Flynn was born on June 20, 1909, in Hobart, Tasmania, of Anglo-Irish descent.  The son of a distinguished marine biologist, he attended the Sydney Church of England grammar school and a number of Australia’s other leading educational facilities, and was expelled from most.  A subsequent clerical position at a local office ended in some acrimony when it was learned that Flynn had pilfered the firm’s petty cash to bet—and lose—at the racetrack.  Hearing of a gold strike in the area, he eventually purchased a boat and set sail for New Guinea, an experience he described in the first of his three books, Beam Ends.  Once installed in Papua, Flynn embarked on a picturesque but commercially unsatisfactory career as a mining engineer and sometime tobacco farmer.  Checking the truth of his escapades is a time-consuming business, which seems to have defeated most of his biographers, but it’s widely agreed both that he enjoyed a drink and that he dispatched a semiregular column for the Sydney Bulletin.  As with his conversation, Flynn’s journalism was apt to start with a joke, a quick bark of laughter, and then grow into something profoundly more serious.  He was outraged by the working conditions of most New Guineans and went on to become a lifelong friend of organized labor and of the environment.  (Concerning the latter he was something of a celebrity pioneer.)  Back in Australia, and broke, he accepted a part in the minimally budgeted feature film In the Wake of the Bounty.  He gives an arresting, if necessarily unpolished, performance, all staring eyes and jutting chin.  In January 1934, burdened by mounting debts, Flynn left for the United Kingdom and landed a somewhat improbable berth with the Northampton Repertory Players, a provincial company intermingling Shakespeare, Sophocles, and Wilde with Agatha Christie whodunits and pantomime adaptations of Disney’s early Silly Symphonies cartoons.  A Warner Brothers scout noticed Flynn during the filming of the otherwise forgotten (and now lost) Murder at Monte Carlo and shipped him to America as a contract actor.  The scout’s cable back to announce his discovery read in part: “Strong, Ronald Colman type.  Opinionated.  May need voice lessons.”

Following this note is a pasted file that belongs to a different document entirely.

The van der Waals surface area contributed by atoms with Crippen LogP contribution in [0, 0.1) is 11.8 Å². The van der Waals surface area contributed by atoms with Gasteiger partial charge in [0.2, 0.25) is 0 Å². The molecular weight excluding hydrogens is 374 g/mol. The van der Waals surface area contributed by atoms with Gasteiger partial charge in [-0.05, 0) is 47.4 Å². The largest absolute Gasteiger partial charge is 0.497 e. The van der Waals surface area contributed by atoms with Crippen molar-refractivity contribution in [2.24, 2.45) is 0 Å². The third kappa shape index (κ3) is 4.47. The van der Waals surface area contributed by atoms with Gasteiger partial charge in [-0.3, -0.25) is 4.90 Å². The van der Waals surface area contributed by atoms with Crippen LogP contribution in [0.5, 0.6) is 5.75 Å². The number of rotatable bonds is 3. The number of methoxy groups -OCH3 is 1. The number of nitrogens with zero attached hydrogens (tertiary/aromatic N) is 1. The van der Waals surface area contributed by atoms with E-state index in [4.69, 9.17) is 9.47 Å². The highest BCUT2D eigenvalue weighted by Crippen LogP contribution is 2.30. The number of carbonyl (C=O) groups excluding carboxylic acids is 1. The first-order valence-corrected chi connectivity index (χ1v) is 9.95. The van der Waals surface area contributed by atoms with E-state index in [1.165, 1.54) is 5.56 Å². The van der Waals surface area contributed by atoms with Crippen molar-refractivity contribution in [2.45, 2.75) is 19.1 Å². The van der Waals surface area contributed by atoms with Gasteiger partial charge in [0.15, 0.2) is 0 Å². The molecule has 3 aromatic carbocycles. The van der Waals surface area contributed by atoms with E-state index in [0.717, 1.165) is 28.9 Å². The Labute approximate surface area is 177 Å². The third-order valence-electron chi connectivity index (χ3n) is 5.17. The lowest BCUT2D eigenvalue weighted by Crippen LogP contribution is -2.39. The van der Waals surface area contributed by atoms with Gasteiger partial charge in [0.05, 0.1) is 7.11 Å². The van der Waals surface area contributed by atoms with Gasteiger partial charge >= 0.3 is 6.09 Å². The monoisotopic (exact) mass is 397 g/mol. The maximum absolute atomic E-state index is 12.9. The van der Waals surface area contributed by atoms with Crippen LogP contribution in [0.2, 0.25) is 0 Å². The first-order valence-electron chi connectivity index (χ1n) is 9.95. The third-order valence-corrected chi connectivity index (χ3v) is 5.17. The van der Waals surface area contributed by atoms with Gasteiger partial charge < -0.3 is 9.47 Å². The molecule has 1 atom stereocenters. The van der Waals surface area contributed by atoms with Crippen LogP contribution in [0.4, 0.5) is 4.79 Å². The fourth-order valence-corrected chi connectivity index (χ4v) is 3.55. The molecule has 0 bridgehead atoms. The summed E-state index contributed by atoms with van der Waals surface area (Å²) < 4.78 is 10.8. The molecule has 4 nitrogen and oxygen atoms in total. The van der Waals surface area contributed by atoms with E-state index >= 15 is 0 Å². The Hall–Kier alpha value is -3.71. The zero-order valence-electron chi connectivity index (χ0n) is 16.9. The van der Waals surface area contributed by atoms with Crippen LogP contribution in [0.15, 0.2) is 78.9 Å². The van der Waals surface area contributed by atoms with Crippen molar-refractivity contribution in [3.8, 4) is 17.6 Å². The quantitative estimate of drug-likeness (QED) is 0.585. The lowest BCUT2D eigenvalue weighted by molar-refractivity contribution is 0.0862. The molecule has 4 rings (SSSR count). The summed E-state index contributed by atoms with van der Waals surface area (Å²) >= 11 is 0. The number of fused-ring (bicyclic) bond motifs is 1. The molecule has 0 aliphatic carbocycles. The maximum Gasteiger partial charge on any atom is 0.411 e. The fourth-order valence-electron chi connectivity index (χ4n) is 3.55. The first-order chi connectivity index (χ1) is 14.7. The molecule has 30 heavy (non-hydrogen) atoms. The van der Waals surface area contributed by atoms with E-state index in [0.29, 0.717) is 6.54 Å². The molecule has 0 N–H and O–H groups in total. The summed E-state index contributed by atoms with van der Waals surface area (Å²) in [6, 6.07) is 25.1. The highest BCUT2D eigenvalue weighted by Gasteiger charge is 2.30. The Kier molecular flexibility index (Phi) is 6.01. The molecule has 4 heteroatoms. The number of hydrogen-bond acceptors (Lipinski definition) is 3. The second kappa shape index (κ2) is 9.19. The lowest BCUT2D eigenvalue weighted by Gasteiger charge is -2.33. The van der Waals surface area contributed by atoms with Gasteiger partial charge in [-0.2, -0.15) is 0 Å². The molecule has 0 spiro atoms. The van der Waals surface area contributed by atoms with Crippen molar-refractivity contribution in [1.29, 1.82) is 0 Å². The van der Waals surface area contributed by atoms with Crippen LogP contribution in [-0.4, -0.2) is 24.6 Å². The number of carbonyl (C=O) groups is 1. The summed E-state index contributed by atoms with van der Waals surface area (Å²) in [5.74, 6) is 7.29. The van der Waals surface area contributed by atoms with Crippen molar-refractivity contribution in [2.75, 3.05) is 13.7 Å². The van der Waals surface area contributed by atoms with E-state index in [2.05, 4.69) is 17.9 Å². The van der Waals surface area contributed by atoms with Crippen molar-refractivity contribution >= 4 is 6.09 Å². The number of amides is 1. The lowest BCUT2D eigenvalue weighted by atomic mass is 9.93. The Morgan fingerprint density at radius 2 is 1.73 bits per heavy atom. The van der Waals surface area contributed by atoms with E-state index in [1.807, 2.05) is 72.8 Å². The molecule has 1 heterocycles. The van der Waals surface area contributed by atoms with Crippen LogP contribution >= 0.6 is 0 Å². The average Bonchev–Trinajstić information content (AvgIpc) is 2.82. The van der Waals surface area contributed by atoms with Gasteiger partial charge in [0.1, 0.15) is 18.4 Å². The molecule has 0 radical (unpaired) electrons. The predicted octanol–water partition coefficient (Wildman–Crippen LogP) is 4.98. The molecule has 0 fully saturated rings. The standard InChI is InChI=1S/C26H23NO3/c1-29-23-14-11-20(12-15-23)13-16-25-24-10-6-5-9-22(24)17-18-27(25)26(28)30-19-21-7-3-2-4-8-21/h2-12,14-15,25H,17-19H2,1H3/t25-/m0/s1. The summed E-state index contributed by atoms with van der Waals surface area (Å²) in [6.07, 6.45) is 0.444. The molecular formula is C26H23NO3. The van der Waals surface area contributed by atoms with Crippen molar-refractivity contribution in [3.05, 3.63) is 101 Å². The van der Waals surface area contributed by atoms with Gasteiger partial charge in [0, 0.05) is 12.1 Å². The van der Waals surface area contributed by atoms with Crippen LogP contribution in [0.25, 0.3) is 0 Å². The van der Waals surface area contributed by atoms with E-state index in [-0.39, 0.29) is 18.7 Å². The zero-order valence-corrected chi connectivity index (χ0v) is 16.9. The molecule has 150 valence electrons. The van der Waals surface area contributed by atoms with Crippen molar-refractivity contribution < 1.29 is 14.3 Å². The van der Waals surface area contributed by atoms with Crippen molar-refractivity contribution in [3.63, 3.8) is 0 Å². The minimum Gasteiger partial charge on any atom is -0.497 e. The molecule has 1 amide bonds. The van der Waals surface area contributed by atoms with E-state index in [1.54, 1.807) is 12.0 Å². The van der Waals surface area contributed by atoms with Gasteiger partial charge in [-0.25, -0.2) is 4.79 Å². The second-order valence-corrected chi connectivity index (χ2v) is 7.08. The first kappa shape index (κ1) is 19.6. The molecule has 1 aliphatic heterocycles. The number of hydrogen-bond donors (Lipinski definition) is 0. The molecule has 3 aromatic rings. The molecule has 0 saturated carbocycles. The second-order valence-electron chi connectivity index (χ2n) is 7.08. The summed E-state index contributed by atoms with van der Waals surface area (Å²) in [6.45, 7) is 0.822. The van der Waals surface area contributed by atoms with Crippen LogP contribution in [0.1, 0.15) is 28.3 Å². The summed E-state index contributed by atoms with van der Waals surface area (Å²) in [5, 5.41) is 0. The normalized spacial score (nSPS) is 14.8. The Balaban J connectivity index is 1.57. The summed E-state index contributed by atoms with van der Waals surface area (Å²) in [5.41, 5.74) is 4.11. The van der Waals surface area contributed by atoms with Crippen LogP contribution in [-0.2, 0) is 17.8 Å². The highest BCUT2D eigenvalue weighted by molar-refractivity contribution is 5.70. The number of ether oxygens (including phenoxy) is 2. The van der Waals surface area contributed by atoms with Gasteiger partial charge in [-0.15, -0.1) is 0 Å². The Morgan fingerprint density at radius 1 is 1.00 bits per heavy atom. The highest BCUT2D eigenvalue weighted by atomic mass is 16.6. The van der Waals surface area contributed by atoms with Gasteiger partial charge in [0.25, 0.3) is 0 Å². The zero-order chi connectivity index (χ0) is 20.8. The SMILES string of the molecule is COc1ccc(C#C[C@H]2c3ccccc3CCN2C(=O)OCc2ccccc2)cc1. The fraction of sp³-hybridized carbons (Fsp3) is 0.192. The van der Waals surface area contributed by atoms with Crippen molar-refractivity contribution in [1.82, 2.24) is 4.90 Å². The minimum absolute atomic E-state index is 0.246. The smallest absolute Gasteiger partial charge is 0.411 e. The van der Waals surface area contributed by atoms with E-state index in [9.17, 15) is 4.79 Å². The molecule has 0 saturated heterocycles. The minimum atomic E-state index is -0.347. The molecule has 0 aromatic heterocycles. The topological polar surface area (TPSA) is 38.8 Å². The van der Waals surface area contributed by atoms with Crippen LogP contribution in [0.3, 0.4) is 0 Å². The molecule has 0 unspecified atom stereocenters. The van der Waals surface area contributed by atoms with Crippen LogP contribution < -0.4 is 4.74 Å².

In time, the Warners’ front office was to add certain technical reservations of its own about its young protégé.  During Flynn’s early days in Hollywood, studio executives wanted to smooth out his cleft chin, lighten his raven hair to brown, and rearrange his nose.  But the feisty Aussie told them that he would prefer it if they were to take him the way he was or not at all.  (I sanitize somewhat.)  It was a prophetic moment for the man who not only came to set the standard for cinematic swashbuckling, but who, every step of the way, lived life on his own expansive terms.  Captain Blood was the first and best of the relatively small number of films in which Flynn’s self-image found common ground with a coherent and commercially viable script.  It led to the inevitable typecasting, although there is enough in Flynn’s performances in the insightful and exciting World War I flying yarn The Dawn Patrol (1938) and in the definitive boxing biopic Gentleman Jim (1942) to suggest that there was an actor of some substance struggling to get out.  His knack for emotional reticence offsets the athleticism of the roles and was something of a rarity at a time when many of his peers still favored a silent-movie-derived repertoire of theatrically raised eyebrows and gaping mouths.

Flynn presented a somewhat less heroic image on the outbreak of war with Nazi Germany, to which his contribution was to serve on a variety of USO tours.  A combination of a defective heart, emphysema, and a bad back, for which he self-medicated, was to blame—although for a significant part of the movie-going public he would remain, unfairly but unshakably, like John Wayne, a consummate example of the kind of celluloid he-man conspicuous by his absence when the real shooting began.  It didn’t help that, in October 1942, in the very week when U.S. forces were engaged in the climactic stages of the Guadalcanal campaign, Flynn found himself under arrest for the statutory rape of two underage girls.